This summer, I went directly from Basel to Palermo – two vastly different worlds. The first is the home of Art Basel, the second the host of the 12th edition of Manifesta. While separated by a flight of only two hours, the two cities could not be further apart – from an evening fundraiser for a Basel museum with kilos of Siberian caviar to an exhibition that addresses the urgency of the geographical location of Palermo, one of the main sites of Europe’s refugee crisis. The first place is animated by the trends and speculations of the market, the second by the politics of belonging and co-existence. That is, where does one have the right to be?
This question raises a number of other important ones: what role do museums and exhibitions, like Manifesta, have to play in addressing these divergent situations? How do we manoeuvre the increase of private influence towards fulfilling a greater public role? How can we build a new social contract? Can we bite the hand that feeds us? In the current institutional set-up, museums increasingly tend to cater to the clientele that funds them rather than the public that they were established to serve.
We should think of this current predicament as the result of a calculated project that started almost 40 years ago. The planned dismantling of the entire public sector and, indeed, of politics itself by the administrations of Helmut Kohl in Germany, Ronald Reagan in the US and Margaret Thatcher in the UK has impacted health care, culture, social welfare, science and education – specifically arts education. The diminishment of arts education in schools in the UK is a particularly vicious example of this agenda, given that, in the 21st century, ideology and power manifest themselves primarily in the realm of the visual, rather than the textual. Hence, the removal of arts education is tantamount to an institutionalized programme of (visual) illiteracy.
One consequence of these developments is that institutions like London’s Institute of Contemporary Arts (ICA), where I serve as director, function as a cultural and social reservoir for everything that the government has either withdrawn funding from or which has fallen through the cracks in an increasingly homogeneric and commercialized culture. Independent cinemas used to be far more commonplace in cities such as New York; now, there are fewer and fewer. Coinciding with this, we’ve seen independent film and performance move into the museum because their usual physical, public venues have disappeared and, with them, specific communities and knowledge.
This withdrawal of public funding has eroded any progressive consensus in Western democracies and, with it, any nuanced debate. The museum could help rebuild that public consensus by providing a space for sustained debate and the development of shared values. Herbert Read, one of the founders of the ICA, described in 1948 – 70 years ago – our institution’s goal as being one for the advancement of society; I believe it was no coincidence that we were founded in the same year as the UK’s National Health Service. Today our goal, as a public institution, must be to overcome our own institutionalized antagonisms, to rebuild community and expand on our original social, cultural and political ideas.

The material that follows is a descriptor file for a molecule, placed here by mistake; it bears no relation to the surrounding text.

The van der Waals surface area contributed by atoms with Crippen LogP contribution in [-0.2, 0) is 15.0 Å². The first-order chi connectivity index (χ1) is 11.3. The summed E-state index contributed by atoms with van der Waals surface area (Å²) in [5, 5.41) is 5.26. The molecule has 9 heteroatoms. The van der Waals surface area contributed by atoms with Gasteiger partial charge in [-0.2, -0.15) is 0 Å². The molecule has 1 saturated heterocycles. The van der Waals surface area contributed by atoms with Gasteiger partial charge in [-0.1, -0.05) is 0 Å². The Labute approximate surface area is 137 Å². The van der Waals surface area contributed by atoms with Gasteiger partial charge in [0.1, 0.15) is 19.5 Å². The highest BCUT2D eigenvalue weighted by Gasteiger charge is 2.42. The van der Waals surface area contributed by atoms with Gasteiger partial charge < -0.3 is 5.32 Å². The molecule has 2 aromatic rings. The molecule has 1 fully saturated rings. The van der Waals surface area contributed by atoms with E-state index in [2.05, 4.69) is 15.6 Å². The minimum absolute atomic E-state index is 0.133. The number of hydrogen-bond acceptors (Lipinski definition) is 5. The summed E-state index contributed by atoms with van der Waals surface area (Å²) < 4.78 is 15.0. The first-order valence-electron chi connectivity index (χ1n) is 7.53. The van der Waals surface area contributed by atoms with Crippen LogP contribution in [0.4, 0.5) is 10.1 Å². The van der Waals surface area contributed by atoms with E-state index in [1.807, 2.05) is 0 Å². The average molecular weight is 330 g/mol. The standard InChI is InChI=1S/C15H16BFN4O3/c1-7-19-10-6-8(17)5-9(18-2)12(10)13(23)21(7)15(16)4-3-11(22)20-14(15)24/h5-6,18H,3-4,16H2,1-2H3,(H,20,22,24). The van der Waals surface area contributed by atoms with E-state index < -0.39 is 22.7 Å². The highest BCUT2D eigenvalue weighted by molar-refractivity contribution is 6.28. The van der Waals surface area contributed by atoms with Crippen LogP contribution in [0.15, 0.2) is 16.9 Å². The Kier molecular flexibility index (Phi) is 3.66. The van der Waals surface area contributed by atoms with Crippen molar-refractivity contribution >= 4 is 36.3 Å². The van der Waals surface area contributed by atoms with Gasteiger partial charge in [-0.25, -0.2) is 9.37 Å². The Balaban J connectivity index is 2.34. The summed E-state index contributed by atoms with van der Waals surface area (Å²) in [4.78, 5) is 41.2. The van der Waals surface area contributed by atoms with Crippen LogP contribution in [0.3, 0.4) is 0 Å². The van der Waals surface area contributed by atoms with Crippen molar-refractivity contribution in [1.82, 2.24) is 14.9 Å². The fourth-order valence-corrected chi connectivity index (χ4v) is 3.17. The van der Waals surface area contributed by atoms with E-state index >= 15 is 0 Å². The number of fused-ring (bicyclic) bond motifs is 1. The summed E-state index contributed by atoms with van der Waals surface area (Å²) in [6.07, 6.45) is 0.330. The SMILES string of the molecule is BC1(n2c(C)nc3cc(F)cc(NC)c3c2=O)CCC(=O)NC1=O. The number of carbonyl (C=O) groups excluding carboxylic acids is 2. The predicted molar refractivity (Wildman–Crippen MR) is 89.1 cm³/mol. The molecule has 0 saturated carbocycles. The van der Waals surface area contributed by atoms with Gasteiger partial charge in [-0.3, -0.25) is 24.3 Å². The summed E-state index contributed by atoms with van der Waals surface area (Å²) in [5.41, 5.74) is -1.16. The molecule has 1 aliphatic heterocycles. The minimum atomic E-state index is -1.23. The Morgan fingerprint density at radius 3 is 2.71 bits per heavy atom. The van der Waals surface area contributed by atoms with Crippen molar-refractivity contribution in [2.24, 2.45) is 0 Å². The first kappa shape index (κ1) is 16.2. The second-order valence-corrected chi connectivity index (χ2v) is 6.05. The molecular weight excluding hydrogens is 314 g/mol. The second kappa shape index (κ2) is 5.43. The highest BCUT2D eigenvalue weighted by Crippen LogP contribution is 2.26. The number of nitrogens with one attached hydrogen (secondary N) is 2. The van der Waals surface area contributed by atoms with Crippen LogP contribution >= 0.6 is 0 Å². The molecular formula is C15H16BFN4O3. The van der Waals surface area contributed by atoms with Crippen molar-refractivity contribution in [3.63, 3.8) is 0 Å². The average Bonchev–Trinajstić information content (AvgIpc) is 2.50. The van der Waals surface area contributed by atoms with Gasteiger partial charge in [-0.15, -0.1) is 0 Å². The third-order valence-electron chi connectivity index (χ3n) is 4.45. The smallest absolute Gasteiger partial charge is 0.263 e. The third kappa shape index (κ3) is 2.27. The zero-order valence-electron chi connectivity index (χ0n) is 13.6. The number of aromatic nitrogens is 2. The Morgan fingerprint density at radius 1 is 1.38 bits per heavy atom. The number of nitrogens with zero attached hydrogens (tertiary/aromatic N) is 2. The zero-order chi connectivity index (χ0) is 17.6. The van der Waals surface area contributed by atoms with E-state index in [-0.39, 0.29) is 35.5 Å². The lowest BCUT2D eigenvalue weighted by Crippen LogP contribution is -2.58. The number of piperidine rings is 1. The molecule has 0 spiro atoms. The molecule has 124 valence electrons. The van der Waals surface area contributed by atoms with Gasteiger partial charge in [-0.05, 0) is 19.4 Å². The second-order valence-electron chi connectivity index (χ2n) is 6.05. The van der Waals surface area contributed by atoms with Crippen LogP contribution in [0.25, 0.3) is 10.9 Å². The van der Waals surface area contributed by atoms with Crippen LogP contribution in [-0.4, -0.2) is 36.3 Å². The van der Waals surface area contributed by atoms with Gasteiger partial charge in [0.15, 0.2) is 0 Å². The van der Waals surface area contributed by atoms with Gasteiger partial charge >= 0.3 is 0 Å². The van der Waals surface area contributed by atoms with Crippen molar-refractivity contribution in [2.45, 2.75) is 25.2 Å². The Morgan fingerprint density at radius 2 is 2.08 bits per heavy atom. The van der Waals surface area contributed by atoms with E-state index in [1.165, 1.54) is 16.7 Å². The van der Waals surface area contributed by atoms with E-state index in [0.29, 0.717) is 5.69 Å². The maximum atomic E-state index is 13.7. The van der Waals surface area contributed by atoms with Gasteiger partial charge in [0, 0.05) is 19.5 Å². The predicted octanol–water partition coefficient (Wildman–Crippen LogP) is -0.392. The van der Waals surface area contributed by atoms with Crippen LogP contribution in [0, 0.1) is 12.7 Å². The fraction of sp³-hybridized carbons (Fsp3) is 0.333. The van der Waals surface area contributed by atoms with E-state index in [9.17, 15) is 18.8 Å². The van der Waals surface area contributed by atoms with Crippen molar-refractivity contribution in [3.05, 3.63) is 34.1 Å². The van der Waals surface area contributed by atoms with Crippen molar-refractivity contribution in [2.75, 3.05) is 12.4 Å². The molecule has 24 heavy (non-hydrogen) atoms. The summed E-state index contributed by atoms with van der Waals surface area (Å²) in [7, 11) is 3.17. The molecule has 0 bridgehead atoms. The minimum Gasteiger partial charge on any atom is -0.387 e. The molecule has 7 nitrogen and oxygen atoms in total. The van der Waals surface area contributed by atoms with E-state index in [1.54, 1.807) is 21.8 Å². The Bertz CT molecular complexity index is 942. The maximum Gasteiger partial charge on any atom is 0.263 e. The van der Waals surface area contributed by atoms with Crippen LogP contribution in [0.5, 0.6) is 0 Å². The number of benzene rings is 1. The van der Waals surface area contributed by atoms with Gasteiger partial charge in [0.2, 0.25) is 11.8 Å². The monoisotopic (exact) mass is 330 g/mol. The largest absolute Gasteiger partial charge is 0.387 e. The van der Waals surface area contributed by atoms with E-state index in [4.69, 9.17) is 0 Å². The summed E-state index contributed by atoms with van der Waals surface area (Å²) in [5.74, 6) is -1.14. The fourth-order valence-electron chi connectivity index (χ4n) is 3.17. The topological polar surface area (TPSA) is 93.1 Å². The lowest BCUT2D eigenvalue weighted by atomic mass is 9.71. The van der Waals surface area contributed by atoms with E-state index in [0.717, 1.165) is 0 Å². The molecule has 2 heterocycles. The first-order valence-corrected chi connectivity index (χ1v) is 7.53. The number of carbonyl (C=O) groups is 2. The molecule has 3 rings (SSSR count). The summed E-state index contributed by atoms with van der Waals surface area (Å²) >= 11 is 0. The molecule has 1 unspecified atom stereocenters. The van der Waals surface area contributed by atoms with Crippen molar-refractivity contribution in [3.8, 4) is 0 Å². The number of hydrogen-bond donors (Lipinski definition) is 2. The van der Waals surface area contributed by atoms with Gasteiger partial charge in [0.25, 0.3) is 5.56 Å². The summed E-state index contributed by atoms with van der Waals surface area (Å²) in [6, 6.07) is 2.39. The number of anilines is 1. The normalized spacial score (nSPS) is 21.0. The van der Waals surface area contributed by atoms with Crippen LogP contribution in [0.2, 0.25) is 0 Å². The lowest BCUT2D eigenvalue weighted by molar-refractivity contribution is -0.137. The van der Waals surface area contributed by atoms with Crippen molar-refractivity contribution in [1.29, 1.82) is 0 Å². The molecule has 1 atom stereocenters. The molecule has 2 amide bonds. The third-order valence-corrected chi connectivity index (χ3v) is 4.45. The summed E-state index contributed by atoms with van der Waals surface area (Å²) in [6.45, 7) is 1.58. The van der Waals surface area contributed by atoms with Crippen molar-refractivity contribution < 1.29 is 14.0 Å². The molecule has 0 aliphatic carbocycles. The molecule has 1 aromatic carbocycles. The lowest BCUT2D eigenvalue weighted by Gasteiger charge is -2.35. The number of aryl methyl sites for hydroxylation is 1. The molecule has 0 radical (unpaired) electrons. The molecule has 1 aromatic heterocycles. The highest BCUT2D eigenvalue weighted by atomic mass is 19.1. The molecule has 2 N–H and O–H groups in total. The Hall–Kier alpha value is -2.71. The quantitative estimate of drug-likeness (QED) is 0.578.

Now that we are living in a world where art, having been dragged into the gutter of the market, is no longer necessarily understood as advancing society, it is the museum’s responsibility to develop innovative models that are focused on re-instating the raison d’être of art by promoting a public discourse built around shared values. I look, for example, at readership-based fundraising models, like those of The Guardian or The Intercept. There are progressive ways for a business to thrive while increasing its own independence – for example, if only 10% of the ICA’s visitors were to say, ‘I value your independence so much that I would like to support you monthly with £16.66’, this would amount to £10 million additional funding for the ICA annually.
What would it look like if a major museum engaged in the development of self-sustainable, well-designed, social housing projects rather than lend its name to a tower of luxury penthouses – as with New York’s Museum of Modern Art and the lavish 53W53 building? Our economic set-up today is geared to look to where the money is, not to where it isn’t. We shouldn’t be at all surprised that many people feel left behind, because few (within or without the art world) advocate for them. US museum entry fees remain exorbitant, and the old 1970s ideal of ‘Art for All’ appears long forgotten. So, why would anybody say: ‘This culture is for me’? Yes, it has become more difficult to penetrate each other’s communities, since we’re all living in our own algorithmic bubbles, but doing so remains the most critical task for museums and artists today.
As told to Andrew Durbin, senior editor of frieze, based in New York, USA.
Main image: Coloco and Giles Clement, Becoming Garden, 2018, Manifesta 12, Palermo. Courtesy: © the artists and Manifesta; photograph: Wolfgang Träger
First published in Issue 197